For a handful of minutes at around 1:50pm this afternoon, the whole country was gripped to a standstill.
Families huddled around a tiny television set, people pleaded on the street for the answer to one simple question: Had Yorkshire scored the run to keep them in the title race?
Perhaps that features some exaggeration. Twitter didn’t exactly come to a standstill but, for a few moments at least, four-day domestic, county, glorious cricket was the pinnacle of the sporting spectrum.
In a tournament where 200 points doesn’t get you into the top three, Yorkshire were begrudgingly battling it out for a mere morsel of one point, courtesy of one run, which could all be undone by one ball. You get laughed at if you write that script.
But that was the situation we found ourselves in at Lord’s. Oh, and did I mention we’d go off for bad light?
Tim Bresnan – perhaps the most ill-fitting No.5 county cricket has ever seen – was proving everybody wrong, as he has done all season and all of his career. England’s lucky token – winning 15 successive games he played for his country, a run only curtailed by rain, was doing his bit for Yorkshire.
And what a job he had done so far. Coming in at 53-4, still with another 300 needed to keep his county in with a chance of a third successive title, he guided Yorkshire to the cusp – 349-9 when the cloud came.
It had been slow progress, methodical some would say, but Bresnan now had the task of guiding Ryan Sidebottom for one more run.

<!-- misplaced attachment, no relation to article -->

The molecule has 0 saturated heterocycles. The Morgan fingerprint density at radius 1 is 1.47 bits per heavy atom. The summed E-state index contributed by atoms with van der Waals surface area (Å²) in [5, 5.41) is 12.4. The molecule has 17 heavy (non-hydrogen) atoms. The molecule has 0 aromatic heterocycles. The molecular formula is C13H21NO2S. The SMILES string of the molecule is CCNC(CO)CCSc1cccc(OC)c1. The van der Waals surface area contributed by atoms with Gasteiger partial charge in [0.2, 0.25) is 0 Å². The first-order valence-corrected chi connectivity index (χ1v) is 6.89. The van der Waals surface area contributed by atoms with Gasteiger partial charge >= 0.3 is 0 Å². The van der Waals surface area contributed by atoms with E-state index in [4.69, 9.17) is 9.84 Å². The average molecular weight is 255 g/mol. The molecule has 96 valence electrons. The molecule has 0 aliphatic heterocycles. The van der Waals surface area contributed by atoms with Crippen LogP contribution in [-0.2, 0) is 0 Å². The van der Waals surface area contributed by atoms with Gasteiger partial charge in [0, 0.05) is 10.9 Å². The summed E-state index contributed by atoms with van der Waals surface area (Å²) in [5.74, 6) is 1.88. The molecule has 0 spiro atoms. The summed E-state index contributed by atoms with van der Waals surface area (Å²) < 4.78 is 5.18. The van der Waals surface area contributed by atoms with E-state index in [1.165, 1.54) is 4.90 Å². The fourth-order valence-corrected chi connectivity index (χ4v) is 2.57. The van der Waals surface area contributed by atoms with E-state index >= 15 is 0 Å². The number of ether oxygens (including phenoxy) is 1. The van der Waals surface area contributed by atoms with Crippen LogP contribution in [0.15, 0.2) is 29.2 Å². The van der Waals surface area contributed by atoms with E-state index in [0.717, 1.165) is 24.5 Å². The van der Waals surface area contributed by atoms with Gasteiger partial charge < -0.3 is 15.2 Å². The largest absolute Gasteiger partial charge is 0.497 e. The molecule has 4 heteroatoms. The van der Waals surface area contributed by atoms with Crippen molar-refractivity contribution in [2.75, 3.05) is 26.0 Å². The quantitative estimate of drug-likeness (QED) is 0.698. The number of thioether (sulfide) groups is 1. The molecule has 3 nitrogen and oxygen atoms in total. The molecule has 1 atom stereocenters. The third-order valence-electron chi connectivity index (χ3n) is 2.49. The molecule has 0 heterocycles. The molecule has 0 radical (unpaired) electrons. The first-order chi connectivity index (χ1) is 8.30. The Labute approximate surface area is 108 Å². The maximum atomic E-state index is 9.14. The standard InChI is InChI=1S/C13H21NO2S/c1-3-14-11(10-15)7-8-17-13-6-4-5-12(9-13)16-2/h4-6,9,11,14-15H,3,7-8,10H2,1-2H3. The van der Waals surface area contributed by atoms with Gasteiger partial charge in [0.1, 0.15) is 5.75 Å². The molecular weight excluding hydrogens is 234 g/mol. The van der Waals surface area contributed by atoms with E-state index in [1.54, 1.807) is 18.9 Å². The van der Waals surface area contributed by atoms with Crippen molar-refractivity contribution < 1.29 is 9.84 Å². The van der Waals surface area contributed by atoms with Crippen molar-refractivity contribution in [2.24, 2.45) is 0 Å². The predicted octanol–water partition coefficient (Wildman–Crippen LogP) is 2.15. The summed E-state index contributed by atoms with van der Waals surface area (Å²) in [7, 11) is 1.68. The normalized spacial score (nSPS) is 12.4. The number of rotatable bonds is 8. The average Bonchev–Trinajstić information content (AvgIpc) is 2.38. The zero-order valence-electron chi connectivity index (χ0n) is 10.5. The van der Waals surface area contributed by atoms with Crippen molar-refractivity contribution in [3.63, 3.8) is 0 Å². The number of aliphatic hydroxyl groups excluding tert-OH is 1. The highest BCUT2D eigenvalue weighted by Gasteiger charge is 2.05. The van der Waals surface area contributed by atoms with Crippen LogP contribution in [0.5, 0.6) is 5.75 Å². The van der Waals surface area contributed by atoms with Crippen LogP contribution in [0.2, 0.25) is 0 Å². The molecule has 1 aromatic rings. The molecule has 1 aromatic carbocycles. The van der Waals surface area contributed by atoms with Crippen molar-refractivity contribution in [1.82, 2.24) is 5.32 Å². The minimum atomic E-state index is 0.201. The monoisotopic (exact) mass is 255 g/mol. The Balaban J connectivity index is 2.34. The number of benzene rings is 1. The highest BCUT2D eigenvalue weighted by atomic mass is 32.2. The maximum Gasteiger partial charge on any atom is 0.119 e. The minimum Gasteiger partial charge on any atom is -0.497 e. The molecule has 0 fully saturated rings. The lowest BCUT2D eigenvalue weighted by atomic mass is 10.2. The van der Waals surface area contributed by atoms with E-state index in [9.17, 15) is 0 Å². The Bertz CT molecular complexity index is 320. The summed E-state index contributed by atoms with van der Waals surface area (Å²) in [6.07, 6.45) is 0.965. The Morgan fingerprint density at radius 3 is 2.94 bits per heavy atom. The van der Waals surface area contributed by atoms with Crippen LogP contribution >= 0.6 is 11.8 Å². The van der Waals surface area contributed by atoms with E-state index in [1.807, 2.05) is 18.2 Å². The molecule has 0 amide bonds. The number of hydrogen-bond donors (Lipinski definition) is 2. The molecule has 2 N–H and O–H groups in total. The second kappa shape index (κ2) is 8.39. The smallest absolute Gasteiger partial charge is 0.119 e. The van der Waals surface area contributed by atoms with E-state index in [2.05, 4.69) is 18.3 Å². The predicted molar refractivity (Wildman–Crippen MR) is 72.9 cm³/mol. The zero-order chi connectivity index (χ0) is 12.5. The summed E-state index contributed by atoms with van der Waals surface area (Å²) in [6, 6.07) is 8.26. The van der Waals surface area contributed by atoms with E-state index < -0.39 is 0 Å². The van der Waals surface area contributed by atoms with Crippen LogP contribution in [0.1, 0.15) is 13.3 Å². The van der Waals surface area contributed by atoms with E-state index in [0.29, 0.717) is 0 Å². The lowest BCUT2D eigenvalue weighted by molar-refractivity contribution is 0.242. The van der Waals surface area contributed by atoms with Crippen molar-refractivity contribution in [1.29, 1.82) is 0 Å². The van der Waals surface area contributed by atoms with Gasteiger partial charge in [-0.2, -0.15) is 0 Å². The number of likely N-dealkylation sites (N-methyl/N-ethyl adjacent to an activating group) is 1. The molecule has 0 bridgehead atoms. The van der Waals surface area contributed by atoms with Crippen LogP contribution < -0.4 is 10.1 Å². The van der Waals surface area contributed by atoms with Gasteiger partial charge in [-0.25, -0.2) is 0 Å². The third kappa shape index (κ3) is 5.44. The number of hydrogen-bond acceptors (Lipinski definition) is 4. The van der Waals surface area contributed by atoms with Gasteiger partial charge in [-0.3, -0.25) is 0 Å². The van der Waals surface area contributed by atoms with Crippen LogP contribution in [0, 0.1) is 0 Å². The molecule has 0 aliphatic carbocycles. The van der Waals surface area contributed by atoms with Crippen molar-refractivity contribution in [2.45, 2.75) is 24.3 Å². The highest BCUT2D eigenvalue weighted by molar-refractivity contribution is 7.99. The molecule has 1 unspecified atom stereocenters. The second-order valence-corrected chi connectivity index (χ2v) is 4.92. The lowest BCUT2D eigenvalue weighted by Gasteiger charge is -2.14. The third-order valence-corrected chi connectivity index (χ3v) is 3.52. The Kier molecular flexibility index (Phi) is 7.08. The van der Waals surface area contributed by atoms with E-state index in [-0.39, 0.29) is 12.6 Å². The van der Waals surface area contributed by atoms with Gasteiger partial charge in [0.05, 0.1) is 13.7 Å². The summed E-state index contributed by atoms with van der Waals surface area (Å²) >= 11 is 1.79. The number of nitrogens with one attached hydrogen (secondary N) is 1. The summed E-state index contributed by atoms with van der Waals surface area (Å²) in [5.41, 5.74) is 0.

But Sidebottom, 38 years young – with more years to come – was not keen to do it in singles. One flick off his pads to long leg later against the incessant Toby Roland-Jones and Yorkshire had reached 350.
They cheered, fist-bumped and hugged as if the boundary won them the title. It merely kept them in contention.
It’s an afternoon that, for anyone who doubts what the County Championship means to cricket, can become the perfect example.
Heading into Day Four, there is still the possibility of three teams taking the title – with some possibilities more likely than others – a pretty much unprecedented scene in modern cricket.
It’s a point well-heralded, but the coverage is thankfully on Sky television. While we won’t be expecting scenes of that Ashes series 2005, at least county cricket is getting its moment in the sun. At last.